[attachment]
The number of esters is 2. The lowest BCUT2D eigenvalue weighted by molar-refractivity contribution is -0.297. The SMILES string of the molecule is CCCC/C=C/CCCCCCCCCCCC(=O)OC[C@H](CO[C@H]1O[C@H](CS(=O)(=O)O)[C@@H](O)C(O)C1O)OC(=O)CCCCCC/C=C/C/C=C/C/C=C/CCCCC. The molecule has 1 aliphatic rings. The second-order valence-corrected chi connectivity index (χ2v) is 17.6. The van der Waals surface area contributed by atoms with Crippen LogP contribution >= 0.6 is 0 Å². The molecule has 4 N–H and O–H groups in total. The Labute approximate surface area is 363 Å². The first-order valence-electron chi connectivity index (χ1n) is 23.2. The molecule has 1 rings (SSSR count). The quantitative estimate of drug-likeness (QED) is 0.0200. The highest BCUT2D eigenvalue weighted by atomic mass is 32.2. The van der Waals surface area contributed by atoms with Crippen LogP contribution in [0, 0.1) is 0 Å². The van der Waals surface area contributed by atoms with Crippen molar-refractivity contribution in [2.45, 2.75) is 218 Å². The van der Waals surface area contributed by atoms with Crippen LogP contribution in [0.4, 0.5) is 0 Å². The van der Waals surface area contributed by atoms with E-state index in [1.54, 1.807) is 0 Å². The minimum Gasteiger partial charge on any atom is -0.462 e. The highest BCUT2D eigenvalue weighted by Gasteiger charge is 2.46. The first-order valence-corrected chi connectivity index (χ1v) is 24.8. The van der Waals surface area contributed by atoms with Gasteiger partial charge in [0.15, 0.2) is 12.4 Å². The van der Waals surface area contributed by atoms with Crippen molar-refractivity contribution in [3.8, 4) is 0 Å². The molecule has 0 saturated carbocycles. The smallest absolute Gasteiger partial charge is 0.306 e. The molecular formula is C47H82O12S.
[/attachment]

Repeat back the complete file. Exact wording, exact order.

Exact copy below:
The number of esters is 2. The lowest BCUT2D eigenvalue weighted by molar-refractivity contribution is -0.297. The SMILES string of the molecule is CCCC/C=C/CCCCCCCCCCCC(=O)OC[C@H](CO[C@H]1O[C@H](CS(=O)(=O)O)[C@@H](O)C(O)C1O)OC(=O)CCCCCC/C=C/C/C=C/C/C=C/CCCCC. The molecule has 1 aliphatic rings. The second-order valence-corrected chi connectivity index (χ2v) is 17.6. The van der Waals surface area contributed by atoms with Crippen LogP contribution >= 0.6 is 0 Å². The molecule has 4 N–H and O–H groups in total. The Labute approximate surface area is 363 Å². The first-order valence-electron chi connectivity index (χ1n) is 23.2. The molecule has 1 rings (SSSR count). The quantitative estimate of drug-likeness (QED) is 0.0200. The highest BCUT2D eigenvalue weighted by atomic mass is 32.2. The van der Waals surface area contributed by atoms with Crippen LogP contribution in [0, 0.1) is 0 Å². The van der Waals surface area contributed by atoms with Crippen molar-refractivity contribution in [2.45, 2.75) is 218 Å². The van der Waals surface area contributed by atoms with Crippen LogP contribution in [0.4, 0.5) is 0 Å². The van der Waals surface area contributed by atoms with E-state index in [1.54, 1.807) is 0 Å². The minimum Gasteiger partial charge on any atom is -0.462 e. The highest BCUT2D eigenvalue weighted by Gasteiger charge is 2.46. The first-order valence-corrected chi connectivity index (χ1v) is 24.8. The van der Waals surface area contributed by atoms with Gasteiger partial charge in [0.15, 0.2) is 12.4 Å². The van der Waals surface area contributed by atoms with Crippen molar-refractivity contribution in [3.8, 4) is 0 Å². The molecule has 0 saturated carbocycles. The smallest absolute Gasteiger partial charge is 0.306 e. The molecular formula is C47H82O12S.